We launch easy into calm water, and are very much happy to be going one or even day earlier that we were thinking. Yes, it is a fifteen to eighteen knots offshore headwind today, tough for the first day, but we have calm water and can likely land everywhere. The temperatures are still warm, over fifteen degrees, and the last lumps of ice melt while we are watching.
We take it easy and land already after the first hour beside a walrus carcass. I discovered suddenly a horribly BAD mistake! My essential ‘Freshette’ female urinating device is not where I was suspecting it should be – in my cockpit bags. I must have neatly put it already at home in my dry suit pocket – but in the pocket of the spare suit Lilja will bring to Deadhorse. The suit I am using now was already in Anchorage. BIG BUGGER! How am I going to pee now through my male pee zipper? I try using a cup, with moderate success, but not really comfortale and dangerous for spills. I fancy carving a similar formed device out of a plastic tube or bottle tonight. Stripping down the suit on a pee stop would be too much of a bother, not to talk about a possible use while afloat. I will need to be creative until Deadhorse, not very clever from me and so far my worst logistical mistake any time.
The beach has an unusual big amount of bugs, no wonder in this unusual summer heat. I keep my face into the wind, Peter already deploys his head net.
There comes a quad bike! Yes, it is Sammy, keen to meet us on our way a last time, He felt sorry he was still asleep this morning after a party last night and not available to help us moving the gear. His sweet daughter Billie says hi and would be missing me! Thanks for looking after us in Wainwright.
A sign on a metal pole lurks us after another hour for a second beach stop after another hour, and it helps us stretching our sore, untrained bodies once more. It is the private property of a company here! How would one guess this? The third stop it is only me keen to get closer while Peter hods the kayaks on a sandy bank. It is a freshly-made wooden tent frame with a new black plastic sledge, and a traditional wooden sledge a bit away.
On stop number four, we like to be clever and first have lunch at the water’s edge to escape the bugs, but it is not really successful. I am still happy to face the wind while eating, Peter sneaks his bites under the head net. A cabin, an old sodhouse and a whalebone arch invite us to explore. The cabin is open, and shows on wall scribblings the signatures of the many previous visitors. A table and benches, a wood stove and gas stove are free to use, but there would be no space to stretch out on any other sleeping space than on the floor. We need not to camp now, and would rather stay in our tent anyway. The sodhouse with a wooden frame is not in the greatest shape any more, but nice to see, also the whale bone arch.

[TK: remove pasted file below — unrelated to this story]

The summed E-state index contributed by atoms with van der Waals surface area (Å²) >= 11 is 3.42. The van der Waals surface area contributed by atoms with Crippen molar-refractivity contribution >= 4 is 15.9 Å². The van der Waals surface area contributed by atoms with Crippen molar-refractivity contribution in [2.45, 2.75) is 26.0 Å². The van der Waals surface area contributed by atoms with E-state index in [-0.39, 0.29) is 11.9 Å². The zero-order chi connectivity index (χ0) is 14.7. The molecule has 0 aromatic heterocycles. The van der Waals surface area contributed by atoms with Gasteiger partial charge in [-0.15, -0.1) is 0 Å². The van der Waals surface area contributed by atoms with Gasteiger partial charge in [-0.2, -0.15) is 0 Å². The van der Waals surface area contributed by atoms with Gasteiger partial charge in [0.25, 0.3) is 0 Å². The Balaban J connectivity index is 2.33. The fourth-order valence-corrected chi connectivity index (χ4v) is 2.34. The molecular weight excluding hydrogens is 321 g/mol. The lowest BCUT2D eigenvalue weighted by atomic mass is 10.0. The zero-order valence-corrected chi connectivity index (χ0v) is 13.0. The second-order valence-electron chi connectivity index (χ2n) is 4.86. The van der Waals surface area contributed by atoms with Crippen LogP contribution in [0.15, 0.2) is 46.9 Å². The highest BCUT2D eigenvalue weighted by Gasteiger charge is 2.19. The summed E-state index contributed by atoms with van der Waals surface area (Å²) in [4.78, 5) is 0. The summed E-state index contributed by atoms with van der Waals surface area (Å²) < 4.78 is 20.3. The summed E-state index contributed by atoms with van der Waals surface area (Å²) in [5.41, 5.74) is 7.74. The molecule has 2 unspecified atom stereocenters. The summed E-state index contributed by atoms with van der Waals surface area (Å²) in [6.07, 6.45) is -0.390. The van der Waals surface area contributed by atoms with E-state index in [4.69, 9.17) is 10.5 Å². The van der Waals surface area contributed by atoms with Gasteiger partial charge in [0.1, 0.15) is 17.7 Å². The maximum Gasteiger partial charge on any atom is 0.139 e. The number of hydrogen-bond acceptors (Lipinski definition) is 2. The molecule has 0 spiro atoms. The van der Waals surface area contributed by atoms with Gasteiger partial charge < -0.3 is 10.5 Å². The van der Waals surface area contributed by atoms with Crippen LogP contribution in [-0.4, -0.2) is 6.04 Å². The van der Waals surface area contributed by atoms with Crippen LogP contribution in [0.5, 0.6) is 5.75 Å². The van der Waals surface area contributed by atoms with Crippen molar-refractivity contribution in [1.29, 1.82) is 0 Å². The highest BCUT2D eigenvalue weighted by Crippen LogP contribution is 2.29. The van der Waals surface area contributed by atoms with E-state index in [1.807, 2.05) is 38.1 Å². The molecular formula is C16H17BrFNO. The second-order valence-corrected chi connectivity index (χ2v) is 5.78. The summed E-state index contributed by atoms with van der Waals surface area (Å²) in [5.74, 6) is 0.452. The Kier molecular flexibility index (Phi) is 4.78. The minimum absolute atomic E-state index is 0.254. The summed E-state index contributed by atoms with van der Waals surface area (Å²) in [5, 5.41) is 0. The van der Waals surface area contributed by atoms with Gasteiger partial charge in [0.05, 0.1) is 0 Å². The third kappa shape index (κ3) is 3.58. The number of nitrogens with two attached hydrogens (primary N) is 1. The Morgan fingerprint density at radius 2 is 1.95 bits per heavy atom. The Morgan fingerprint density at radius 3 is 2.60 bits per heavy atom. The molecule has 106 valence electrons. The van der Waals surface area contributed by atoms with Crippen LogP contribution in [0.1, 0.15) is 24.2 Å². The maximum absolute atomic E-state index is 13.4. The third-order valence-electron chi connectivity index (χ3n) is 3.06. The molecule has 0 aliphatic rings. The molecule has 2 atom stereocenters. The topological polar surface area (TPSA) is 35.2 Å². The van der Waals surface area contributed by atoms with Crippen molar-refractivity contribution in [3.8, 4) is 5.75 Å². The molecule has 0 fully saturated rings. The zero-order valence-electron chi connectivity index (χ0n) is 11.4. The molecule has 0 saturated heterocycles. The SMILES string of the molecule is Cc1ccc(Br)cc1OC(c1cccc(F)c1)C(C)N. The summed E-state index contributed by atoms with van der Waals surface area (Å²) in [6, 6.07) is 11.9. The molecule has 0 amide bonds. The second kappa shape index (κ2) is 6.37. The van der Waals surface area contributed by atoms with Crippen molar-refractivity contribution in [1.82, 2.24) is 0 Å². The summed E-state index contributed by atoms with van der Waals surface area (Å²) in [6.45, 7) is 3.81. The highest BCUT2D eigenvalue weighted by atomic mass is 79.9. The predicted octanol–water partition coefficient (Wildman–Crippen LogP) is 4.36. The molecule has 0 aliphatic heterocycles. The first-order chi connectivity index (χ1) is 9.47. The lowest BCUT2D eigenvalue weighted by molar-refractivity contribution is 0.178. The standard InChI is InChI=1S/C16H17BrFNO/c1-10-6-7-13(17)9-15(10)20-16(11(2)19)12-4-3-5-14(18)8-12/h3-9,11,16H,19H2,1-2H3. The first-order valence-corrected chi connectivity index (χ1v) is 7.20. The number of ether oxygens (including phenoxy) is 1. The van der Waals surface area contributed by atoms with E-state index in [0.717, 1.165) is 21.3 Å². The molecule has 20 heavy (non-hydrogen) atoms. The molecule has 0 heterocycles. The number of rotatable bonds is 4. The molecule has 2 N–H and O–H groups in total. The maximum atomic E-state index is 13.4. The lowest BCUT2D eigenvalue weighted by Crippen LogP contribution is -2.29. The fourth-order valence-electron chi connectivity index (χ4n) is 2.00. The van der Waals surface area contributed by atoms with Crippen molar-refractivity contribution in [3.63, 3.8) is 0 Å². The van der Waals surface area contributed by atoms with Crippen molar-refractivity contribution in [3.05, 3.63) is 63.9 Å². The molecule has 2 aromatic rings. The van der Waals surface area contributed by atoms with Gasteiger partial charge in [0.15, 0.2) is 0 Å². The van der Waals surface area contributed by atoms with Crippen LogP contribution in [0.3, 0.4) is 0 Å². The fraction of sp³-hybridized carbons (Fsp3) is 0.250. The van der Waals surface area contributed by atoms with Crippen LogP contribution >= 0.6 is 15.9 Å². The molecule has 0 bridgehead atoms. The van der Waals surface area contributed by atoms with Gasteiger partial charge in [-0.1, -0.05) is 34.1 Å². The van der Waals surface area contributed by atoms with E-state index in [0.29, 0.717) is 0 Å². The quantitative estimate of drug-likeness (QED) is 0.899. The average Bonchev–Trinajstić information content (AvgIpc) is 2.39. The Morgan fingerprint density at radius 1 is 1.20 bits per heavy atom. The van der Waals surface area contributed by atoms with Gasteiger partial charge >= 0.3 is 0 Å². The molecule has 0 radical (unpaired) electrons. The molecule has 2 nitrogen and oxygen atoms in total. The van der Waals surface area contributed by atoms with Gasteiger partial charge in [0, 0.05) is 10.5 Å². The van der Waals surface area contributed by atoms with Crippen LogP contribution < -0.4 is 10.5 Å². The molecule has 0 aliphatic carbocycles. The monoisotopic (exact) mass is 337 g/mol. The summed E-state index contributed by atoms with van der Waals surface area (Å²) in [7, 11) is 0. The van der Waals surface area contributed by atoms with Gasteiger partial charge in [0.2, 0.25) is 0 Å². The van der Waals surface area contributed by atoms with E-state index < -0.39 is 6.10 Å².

At some point hile paddling, a sudden temperature chane occurs, when our paddling direction trends more north-east that north-north-east. The degrees drop down from well over fifteen to well under ten. Amazing! It changes again a couple of times, until it stays chilly. A pity, but it also keeps the bugs away. The ice floes are a bit more frequent by now, and on one large outer floe we even discover a seal. No polar bears though, thank goodness. Two other seal swim in the water. We paddle past hundreds of pretty stinging jellyfish, and thousand of seagulls. On the beach right on the first stop, we landed beside Peter’s first bear track. To my knowledge it was a Grizzly, no polar bear, but not sure. It keeps us alert.
Some ice floes shine in amazing sculptural artwork, some are ground fast, some are floating. Nowhere is a too narrow space for us and landing is easy everywhere, we have no worries. Just the constant headwind wears us out. Over fivehundred meters, a snow drift reaches right into the water and would make no easy landing, but that is all of the bother today. We are lucky, and the waiting patience pays off.
We like to haul over to the Peard Bay as soon as we reach the height of the first corner. The portage is short, but inside we see more snow or ice fields than outside. Not sure if this was a good idea, we will see tomorrow. It might be enough open water to continue.
We erect only the trip wire fence tonight, no bear track signs anywhere. Not sure if we need the electrical fence at all.